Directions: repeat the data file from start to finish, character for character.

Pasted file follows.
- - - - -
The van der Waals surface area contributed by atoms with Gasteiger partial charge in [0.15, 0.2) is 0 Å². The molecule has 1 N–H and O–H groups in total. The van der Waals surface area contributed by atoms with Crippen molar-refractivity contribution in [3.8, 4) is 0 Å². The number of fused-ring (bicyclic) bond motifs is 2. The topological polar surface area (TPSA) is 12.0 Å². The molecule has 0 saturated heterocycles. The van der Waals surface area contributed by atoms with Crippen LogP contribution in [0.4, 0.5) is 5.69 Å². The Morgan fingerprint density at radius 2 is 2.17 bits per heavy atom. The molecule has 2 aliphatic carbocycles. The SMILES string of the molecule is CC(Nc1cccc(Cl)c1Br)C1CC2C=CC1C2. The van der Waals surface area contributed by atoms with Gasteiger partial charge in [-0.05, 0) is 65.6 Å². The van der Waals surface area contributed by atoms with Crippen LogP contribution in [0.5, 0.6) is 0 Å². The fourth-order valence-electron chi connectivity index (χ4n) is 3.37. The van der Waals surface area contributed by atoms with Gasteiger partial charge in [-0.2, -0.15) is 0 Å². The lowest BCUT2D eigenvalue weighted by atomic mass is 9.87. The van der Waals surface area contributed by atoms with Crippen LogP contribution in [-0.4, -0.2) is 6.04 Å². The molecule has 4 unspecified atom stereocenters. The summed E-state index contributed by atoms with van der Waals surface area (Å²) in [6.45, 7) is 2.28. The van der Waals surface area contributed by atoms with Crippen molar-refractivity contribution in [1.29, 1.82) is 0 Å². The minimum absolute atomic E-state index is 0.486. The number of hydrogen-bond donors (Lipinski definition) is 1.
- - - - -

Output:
The van der Waals surface area contributed by atoms with Gasteiger partial charge in [0.15, 0.2) is 0 Å². The molecule has 1 N–H and O–H groups in total. The van der Waals surface area contributed by atoms with Crippen molar-refractivity contribution in [3.8, 4) is 0 Å². The number of fused-ring (bicyclic) bond motifs is 2. The topological polar surface area (TPSA) is 12.0 Å². The molecule has 0 saturated heterocycles. The van der Waals surface area contributed by atoms with Crippen LogP contribution in [0.4, 0.5) is 5.69 Å². The Morgan fingerprint density at radius 2 is 2.17 bits per heavy atom. The molecule has 2 aliphatic carbocycles. The SMILES string of the molecule is CC(Nc1cccc(Cl)c1Br)C1CC2C=CC1C2. The van der Waals surface area contributed by atoms with Gasteiger partial charge in [-0.05, 0) is 65.6 Å². The van der Waals surface area contributed by atoms with Crippen LogP contribution in [0.5, 0.6) is 0 Å². The fourth-order valence-electron chi connectivity index (χ4n) is 3.37. The van der Waals surface area contributed by atoms with Gasteiger partial charge in [-0.2, -0.15) is 0 Å². The lowest BCUT2D eigenvalue weighted by atomic mass is 9.87. The van der Waals surface area contributed by atoms with Crippen LogP contribution in [-0.4, -0.2) is 6.04 Å². The molecule has 4 unspecified atom stereocenters. The summed E-state index contributed by atoms with van der Waals surface area (Å²) in [6.45, 7) is 2.28. The van der Waals surface area contributed by atoms with Crippen molar-refractivity contribution in [1.29, 1.82) is 0 Å². The minimum absolute atomic E-state index is 0.486. The number of hydrogen-bond donors (Lipinski definition) is 1.